Patient self-management

Issue: BCMJ, vol. 52, No. 8, October 2010, Page 384 Editorials

I recently attended a patient self-management seminar. The idea is to involve patients in their own care, thereby increasing the chance that they will actually make appropriate lifestyle changes. After completing the course, filled with religious self-management fervor, I was un­leash­ed upon my unsuspecting patients. 

I found the most applicable issue in my practice to be weight control, so when faced with an obese middle-aged man I launched into action. First I established rapport. “Bob, you are really fat and are going to die.” (I actually started with, “Bob, there is lots of evidence that being overweight is bad for your health and I am concerned about you.”) 

Next, I got Bob thinking about the issue while encouraging him to be an active part of the solution. “Bob, there are two basic factors involved in weight control. Do you know what they are?”


I was taken aback, but sometimes more groundwork is required. 

“Well, Bob, the two factors are how many calories you consume—diet—and how many you burn off—exercise.” Now it was time to give control back to the patient. “Which of these would you like to talk about?”

“We can talk about diet but I don’t eat anything.”

“Bob, you’re 5'9" and 300 pounds but you don’t eat anything?”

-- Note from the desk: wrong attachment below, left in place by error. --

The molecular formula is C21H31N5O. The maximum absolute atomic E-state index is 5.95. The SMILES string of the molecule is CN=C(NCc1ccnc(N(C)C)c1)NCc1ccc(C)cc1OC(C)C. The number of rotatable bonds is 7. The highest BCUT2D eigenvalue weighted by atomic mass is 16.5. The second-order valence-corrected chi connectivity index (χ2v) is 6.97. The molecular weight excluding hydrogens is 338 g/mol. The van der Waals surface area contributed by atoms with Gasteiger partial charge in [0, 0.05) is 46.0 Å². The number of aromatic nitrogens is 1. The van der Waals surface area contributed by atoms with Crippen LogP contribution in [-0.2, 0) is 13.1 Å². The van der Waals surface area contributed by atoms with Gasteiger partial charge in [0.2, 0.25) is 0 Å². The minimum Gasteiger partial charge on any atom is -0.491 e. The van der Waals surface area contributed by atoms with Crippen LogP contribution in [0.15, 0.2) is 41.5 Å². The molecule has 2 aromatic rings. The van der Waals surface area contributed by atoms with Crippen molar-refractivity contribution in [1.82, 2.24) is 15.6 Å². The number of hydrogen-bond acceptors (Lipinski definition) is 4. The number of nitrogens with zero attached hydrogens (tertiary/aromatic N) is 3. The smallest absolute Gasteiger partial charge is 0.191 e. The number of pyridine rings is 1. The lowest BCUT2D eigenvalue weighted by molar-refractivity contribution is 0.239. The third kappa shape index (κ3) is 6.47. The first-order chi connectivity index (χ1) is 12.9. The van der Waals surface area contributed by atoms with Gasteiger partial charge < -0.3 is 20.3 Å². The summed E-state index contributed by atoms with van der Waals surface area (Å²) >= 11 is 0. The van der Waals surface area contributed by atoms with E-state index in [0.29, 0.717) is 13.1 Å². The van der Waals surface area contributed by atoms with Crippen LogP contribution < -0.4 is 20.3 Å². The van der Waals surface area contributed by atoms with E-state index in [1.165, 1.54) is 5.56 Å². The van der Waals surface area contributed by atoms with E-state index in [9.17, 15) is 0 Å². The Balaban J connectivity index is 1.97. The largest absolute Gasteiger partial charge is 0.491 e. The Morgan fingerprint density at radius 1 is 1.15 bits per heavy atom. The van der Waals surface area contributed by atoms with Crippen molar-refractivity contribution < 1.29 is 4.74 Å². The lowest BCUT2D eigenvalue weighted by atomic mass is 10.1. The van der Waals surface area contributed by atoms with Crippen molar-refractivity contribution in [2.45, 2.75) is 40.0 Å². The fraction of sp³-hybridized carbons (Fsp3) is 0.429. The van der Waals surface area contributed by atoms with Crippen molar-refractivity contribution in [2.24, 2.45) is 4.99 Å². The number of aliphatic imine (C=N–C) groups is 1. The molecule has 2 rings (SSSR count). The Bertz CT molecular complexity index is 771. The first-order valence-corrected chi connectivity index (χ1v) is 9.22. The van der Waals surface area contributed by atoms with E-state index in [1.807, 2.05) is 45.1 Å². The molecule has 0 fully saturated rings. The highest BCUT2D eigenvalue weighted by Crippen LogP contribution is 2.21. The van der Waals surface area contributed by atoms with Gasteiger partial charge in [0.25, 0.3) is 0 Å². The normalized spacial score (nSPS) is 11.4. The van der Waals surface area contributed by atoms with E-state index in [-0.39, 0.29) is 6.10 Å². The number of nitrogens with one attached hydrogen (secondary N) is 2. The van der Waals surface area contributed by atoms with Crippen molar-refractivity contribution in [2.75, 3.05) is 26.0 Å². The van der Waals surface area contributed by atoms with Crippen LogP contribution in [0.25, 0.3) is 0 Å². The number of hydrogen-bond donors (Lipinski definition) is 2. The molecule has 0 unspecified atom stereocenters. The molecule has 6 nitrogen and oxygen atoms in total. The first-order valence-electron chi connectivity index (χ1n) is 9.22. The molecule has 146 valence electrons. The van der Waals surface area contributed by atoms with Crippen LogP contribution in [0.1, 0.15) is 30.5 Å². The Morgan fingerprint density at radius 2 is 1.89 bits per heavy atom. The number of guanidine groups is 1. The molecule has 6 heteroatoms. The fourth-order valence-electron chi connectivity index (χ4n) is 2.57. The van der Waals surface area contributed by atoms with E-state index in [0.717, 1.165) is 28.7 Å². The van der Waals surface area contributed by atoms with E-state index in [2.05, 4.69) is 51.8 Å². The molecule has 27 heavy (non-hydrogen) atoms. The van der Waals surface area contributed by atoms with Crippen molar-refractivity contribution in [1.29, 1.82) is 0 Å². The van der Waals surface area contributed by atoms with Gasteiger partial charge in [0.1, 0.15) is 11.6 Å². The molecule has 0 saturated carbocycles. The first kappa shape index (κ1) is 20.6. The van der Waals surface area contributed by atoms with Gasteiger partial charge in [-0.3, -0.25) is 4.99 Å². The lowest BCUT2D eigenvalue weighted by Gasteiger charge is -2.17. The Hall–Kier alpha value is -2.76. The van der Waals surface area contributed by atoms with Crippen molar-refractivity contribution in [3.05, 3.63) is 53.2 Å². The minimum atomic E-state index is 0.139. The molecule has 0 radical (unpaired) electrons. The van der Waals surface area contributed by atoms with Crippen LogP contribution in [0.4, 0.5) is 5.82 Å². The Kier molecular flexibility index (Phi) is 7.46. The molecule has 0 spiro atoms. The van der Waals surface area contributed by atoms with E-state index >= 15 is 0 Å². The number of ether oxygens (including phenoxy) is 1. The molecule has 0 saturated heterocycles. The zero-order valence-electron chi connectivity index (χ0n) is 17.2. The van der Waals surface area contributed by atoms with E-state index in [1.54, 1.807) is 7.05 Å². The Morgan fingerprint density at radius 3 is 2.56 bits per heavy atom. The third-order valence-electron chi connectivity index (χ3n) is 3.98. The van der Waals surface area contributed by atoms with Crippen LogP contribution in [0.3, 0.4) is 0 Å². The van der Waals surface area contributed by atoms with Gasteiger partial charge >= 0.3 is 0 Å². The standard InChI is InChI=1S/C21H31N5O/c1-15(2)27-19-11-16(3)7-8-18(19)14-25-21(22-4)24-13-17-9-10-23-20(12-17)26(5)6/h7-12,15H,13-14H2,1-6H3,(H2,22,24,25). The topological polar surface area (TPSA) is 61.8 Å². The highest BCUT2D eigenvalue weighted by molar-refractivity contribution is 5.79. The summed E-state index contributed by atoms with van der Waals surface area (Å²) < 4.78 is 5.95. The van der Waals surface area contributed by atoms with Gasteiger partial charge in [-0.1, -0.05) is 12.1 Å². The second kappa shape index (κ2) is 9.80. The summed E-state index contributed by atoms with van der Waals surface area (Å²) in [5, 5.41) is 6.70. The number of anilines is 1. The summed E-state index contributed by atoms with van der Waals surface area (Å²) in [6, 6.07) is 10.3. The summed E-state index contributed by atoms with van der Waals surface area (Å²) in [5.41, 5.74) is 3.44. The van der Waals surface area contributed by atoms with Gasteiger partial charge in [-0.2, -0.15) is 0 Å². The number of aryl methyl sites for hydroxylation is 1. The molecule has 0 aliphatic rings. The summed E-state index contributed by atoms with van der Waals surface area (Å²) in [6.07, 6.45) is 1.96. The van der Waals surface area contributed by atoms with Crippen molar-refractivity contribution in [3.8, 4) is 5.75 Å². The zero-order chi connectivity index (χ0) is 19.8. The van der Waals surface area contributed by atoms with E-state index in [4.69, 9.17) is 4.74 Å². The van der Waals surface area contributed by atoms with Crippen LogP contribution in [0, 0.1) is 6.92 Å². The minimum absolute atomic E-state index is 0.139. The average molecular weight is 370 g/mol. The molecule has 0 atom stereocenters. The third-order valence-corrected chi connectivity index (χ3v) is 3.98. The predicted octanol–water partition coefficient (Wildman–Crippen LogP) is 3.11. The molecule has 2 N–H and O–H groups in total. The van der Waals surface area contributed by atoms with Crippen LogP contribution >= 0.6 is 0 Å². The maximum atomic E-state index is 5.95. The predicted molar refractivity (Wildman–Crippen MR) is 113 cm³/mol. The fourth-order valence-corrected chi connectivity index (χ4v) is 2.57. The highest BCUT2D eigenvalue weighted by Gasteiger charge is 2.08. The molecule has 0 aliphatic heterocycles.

“That’s right Doc. You would be surprised by how little I eat and what I do eat is all healthy.”

I think Bob and I would both be surprised by what he eats. If the patient isn’t ready to talk reasonably about one item then it’s probably better to try a different approach, “Well, Bob, since your diet is so good how about we talk about your activity level?”

“I walk everywhere.”


“Yes, everywhere.”

“So let’s get this straight. You don’t eat anything and walk everywhere but continue to gain weight?” 

I wanted to tell Bob that he was the only living creature on the planet capable of creating mass and that I wanted to study him in the lab, but I remember the kind people at the seminar stating that ridicule isn’t an effective self-management technique. 

“Well, Bob, if you can’t improve your diet and you’re already walking everywhere, the only solution is to increase your activity a little more. Other than walking, is there any other type of exercise you like?”

“I love to exercise.”

“I notice you live by the pool. How about swimming?”

“I don’t like to get wet.”

“There’s a gym at the pool, how about using the stationary bike?”

“My thighs rub.”

“Elliptical trainer?”

“I get dizzy.”

“Rowing machine?”

“I don’t like the sound they make, it creeps me out.”

In the seminar they did say that sometimes you have to accept that some patients just aren’t ready to change. However, I have a problem with this whole self-management thing. It feels a little like babysitting. Who doesn’t know that being overweight isn’t good for you? Have any of you ever had a conversation with a patient like this? 

“Hey Bob, probably no one ever told you this before but being overweight is bad for you.”

“Really, you’re kidding. Shut the front door! Bad for you? I’ve been seeing doctors for years and you’re the first one to tell me. Well, if it’s bad for me then I’ll lose weight and take better care of myself. Thanks Doc.”

Another life saved. 

David R. Richardson, MD. Patient self-management. BCMJ, Vol. 52, No. 8, October, 2010, Page(s) 384 - Editorials.

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